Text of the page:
While Barb originally got her recipe online, she made some small adjustments, in order to avoid constantly looking for someone new and unsuspecting whom on to foist a FBS. This is a great way to find all your friends are now unavailable! On Day 10, when adding in the last starter ingredients, prior to dividing the starter into "one cup for bread, one cup to keep and 2 or 3 cups to give away," she added in an extra half cup of the milk, sugar and flour. What Barb did then was use 2 cups of starter per loaf, where most recipes call for only one cup per loaf. She made two bread recipes, using 4 total cups of the starter, making 4 loaves, thereby leaving only 1 cup of starter to begin the cycle again for herself. Freezing the spare loaves was one way to keep the loaves, and the other is to give them away - a much more palatable option than gifting the starter, for most people.

Using pistachio instant pudding + 1 cup of chopped pistachios + 1/4 teaspoon pistachio flavoring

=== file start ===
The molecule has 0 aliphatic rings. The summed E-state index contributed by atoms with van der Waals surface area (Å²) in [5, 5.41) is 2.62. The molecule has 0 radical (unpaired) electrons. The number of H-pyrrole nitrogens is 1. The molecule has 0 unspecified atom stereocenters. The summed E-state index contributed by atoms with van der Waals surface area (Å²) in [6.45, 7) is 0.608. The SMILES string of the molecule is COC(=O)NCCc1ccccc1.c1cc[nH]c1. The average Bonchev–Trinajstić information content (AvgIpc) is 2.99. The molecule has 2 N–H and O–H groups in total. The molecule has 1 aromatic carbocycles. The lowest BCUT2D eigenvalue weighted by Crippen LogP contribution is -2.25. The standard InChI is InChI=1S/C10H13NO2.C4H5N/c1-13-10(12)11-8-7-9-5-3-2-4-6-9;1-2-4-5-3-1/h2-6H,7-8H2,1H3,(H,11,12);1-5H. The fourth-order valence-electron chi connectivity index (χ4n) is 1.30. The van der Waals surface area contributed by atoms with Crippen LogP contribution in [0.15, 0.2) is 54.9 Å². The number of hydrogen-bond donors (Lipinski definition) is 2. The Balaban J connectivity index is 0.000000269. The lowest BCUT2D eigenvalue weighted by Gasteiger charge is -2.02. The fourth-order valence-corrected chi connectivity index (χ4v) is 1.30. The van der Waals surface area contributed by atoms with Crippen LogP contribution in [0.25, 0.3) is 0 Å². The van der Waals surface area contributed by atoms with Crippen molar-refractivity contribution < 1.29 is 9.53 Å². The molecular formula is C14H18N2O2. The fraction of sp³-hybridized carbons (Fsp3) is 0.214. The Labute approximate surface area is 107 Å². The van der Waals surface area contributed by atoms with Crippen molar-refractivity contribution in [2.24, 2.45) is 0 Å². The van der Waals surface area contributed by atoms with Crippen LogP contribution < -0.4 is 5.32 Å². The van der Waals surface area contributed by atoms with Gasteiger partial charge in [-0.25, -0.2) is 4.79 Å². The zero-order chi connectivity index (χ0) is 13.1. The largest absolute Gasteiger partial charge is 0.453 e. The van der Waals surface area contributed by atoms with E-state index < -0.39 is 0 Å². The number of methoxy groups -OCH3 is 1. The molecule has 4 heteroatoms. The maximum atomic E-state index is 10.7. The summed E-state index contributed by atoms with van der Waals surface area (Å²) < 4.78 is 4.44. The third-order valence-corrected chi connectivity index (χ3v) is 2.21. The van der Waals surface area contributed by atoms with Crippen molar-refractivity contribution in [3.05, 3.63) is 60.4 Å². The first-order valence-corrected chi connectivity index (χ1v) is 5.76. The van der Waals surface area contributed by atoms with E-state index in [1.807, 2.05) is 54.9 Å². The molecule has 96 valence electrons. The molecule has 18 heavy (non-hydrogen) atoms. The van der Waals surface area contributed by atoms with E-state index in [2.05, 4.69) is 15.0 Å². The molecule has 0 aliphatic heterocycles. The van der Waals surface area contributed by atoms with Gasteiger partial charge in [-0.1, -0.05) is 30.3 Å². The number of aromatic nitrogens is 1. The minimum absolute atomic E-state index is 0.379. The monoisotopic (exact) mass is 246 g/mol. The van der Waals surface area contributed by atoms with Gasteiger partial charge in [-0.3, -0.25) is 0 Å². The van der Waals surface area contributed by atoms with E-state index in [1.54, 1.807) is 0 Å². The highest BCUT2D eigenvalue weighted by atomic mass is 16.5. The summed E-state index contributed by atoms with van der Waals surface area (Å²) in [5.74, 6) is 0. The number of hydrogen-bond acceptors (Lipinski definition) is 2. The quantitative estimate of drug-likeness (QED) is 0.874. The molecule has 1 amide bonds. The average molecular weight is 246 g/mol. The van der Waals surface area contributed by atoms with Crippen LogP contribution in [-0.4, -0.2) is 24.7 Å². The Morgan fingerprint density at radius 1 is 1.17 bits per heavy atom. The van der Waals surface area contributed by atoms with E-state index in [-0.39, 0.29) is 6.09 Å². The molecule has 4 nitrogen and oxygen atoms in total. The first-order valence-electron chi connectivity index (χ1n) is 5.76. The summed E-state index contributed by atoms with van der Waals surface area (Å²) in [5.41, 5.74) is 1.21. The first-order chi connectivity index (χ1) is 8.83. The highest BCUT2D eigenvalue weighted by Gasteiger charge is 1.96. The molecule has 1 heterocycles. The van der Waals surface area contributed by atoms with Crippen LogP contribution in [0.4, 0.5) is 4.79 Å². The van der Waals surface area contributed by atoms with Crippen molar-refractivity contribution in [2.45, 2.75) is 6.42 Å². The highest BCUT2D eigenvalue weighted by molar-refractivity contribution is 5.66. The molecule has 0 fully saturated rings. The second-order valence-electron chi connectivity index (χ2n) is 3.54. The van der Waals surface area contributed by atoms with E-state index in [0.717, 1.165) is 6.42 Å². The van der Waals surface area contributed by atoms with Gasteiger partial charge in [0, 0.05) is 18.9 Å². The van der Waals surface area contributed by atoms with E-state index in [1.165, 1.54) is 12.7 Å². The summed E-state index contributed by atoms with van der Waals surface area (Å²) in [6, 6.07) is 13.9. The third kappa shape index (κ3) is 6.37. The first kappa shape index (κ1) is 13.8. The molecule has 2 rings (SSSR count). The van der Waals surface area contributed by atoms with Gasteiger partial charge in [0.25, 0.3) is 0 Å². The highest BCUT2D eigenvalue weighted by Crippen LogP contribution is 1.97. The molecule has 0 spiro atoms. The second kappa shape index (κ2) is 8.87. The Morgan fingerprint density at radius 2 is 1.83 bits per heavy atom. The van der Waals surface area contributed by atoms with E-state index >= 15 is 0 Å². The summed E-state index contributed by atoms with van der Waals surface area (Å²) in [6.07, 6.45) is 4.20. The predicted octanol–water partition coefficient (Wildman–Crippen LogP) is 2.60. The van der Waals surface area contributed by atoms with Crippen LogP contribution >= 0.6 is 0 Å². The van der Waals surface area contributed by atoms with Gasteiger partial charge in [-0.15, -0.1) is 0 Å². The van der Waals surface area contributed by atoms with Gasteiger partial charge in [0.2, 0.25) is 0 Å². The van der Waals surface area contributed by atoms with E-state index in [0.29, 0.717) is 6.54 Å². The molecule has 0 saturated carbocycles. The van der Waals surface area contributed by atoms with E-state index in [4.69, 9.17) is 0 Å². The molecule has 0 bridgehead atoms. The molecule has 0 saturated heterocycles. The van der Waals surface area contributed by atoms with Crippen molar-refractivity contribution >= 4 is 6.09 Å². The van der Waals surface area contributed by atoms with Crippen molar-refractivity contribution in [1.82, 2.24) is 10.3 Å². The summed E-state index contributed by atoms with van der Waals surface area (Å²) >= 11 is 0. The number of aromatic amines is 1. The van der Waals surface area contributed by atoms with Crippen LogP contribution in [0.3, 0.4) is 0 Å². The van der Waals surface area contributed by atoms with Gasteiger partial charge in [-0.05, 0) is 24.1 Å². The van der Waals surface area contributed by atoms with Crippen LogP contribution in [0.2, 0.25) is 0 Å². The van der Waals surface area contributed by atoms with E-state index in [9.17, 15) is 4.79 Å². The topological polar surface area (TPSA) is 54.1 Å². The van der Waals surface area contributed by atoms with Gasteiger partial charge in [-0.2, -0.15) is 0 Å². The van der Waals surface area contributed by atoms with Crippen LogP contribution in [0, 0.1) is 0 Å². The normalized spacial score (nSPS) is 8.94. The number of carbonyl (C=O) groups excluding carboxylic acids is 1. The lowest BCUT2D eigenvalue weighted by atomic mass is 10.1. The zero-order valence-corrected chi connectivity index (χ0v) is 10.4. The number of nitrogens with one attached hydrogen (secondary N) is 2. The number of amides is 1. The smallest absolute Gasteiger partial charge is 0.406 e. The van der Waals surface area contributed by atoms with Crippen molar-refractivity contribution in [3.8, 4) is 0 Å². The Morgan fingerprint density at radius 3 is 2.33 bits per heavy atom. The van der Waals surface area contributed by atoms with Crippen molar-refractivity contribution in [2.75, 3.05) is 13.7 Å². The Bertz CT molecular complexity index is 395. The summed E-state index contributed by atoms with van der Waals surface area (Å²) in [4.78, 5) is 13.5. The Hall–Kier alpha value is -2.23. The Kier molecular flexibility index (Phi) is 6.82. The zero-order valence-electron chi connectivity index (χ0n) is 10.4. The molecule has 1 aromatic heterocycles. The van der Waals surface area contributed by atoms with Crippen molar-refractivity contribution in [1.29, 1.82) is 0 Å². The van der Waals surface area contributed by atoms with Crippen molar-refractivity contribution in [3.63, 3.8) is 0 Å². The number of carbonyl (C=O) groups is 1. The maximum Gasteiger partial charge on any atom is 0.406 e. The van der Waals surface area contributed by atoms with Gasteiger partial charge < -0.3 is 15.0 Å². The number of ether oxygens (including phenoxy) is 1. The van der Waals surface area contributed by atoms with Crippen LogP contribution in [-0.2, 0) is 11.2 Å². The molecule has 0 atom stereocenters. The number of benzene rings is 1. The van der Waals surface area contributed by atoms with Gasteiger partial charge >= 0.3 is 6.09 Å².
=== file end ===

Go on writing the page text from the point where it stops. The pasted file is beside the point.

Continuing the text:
What Else Can I do With my FBS?

All that aside, if you are interested in making the Friendship Bread, or Herman Bread, making the starter at home is simple enough: yeast, flour, sugar and milk. The recipes abound on the internet. I wondered though: 
  1. Can the Starter be made gluten-free?
  2. The breads and coffee cakes are so sweet; is there anything savory possible with this FBS?
Yesterday while visiting at the Dacotah Prairie Museum, I asked Marianne, who is gluten intolerant, if she knew if the FBS could be made gluten free? She had no idea. Okay, I had planned to go online and look anyway. This morning I first went online to search for Herman Bread. While no place I looked seems to equate the Herman starter with the "Amish" FBS, for all intents and purposes, it is the same thing. When I looked up "Herman Bread Starter or Amish Friendship Bread", I came to a site called Friendship Bread Kitchen, exclusively dedicated to all things Friendship Bread related. While perusing the site, comparing Barb's recipes and seeing what differences there were, I found a whole section on making the starter and the breads gluten-free!